Albany 2019: 20th Conversation - Abstracts

category image Albany 2019
Conversation 20
June 11-15 2019
Adenine Press (2019)

Applications of modification detection in nanopore sequencing

Nanopore sequencing is a single molecule characterization method, allowing direct sequencing of DNA or RNA sequencing with read lengths ranging from kilobases to even megabases. Unlike traditional sequencing-by-synthesis methods, it can distinguish covalently modified nucleotides directly through their modulation of the electrolytic current. And the long reads allow for straightforward detection of structural variations, large insertions, deletions or transpositions that are often difficult to detect with short-read sequencing.

We demonstrate the power of this technique, as applied with DNA, combined with exogenous labeling, to perform an integrative, single molecule characterization of the epigenome. We used M.CviPI, a GpC methyltransferase, to label accessible chromatin in cancer and normal cell lines. This allowed us to simultaneously correlate nucleosome positioning and native CpG methylation along long (~10kb) single molecules. We investigated methods of targeted sequencing for deeper nanopore sequencing at specific genomic loci. These methods resulted in focussed coverage of long native nanopore sequencing reads, measuring single molecule methylation patterns, SVs and SNVs. Finally, we have applied native RNA sequencing to interrogate poly(A) tail lengths and modifications to RNA which may be involved in post-transcriptional regulation. RNA base modifications are detectable via modulation of the nanopore current; our initial focus is on the METTL3 motif (GGm6ACU). Poly-A tail lengths inform mRNA lifetime; we can measure these lengths from how long the molecule takes to transit the pore. With these methods we have measured gene specific and even isoform specific poly(A) tail lengths and modification signals.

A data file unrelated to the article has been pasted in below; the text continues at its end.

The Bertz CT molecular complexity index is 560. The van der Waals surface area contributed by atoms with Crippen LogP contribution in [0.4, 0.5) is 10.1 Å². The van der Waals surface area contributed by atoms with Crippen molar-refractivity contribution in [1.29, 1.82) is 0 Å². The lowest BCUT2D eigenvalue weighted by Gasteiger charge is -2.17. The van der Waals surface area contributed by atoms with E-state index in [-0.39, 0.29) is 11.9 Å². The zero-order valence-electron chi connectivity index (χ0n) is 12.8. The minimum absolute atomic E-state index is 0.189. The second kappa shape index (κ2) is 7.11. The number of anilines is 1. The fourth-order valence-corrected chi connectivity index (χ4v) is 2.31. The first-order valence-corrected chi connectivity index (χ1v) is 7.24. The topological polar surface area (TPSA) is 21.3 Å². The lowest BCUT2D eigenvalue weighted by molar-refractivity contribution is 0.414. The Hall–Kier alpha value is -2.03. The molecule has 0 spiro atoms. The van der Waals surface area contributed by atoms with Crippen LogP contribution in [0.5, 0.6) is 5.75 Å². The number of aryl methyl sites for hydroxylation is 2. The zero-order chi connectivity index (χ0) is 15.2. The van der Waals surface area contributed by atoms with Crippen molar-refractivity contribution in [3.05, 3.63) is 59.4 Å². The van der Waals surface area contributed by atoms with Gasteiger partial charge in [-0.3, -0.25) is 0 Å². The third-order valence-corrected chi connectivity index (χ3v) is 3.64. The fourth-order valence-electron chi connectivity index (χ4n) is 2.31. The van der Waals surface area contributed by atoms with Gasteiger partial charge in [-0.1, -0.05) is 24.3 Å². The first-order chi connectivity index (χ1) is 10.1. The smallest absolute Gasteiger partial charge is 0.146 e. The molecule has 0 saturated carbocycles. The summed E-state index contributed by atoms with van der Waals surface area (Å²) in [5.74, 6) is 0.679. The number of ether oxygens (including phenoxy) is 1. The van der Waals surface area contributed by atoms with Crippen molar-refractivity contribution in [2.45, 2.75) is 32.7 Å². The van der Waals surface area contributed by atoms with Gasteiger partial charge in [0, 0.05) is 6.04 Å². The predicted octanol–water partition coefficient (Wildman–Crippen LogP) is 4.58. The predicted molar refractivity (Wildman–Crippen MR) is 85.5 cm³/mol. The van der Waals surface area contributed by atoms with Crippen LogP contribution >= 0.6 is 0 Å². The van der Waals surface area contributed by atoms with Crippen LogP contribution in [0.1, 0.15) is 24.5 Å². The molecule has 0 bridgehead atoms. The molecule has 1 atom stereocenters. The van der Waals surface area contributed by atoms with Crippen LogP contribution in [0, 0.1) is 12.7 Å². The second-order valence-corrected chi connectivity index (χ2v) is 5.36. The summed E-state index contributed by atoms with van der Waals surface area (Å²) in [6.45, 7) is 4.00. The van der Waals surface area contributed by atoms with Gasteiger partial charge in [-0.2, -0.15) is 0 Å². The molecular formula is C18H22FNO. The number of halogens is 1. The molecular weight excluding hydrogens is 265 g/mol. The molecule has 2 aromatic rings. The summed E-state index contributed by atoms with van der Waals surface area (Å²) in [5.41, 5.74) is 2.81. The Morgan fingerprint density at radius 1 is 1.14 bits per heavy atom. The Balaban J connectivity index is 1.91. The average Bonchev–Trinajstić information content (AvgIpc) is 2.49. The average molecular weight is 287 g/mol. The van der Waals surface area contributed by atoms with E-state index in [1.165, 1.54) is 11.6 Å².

Winston Timp

Biomedical Engineering
Johns Hopkins Univ.
Baltimore MD

Email: wtimp0@gmail.com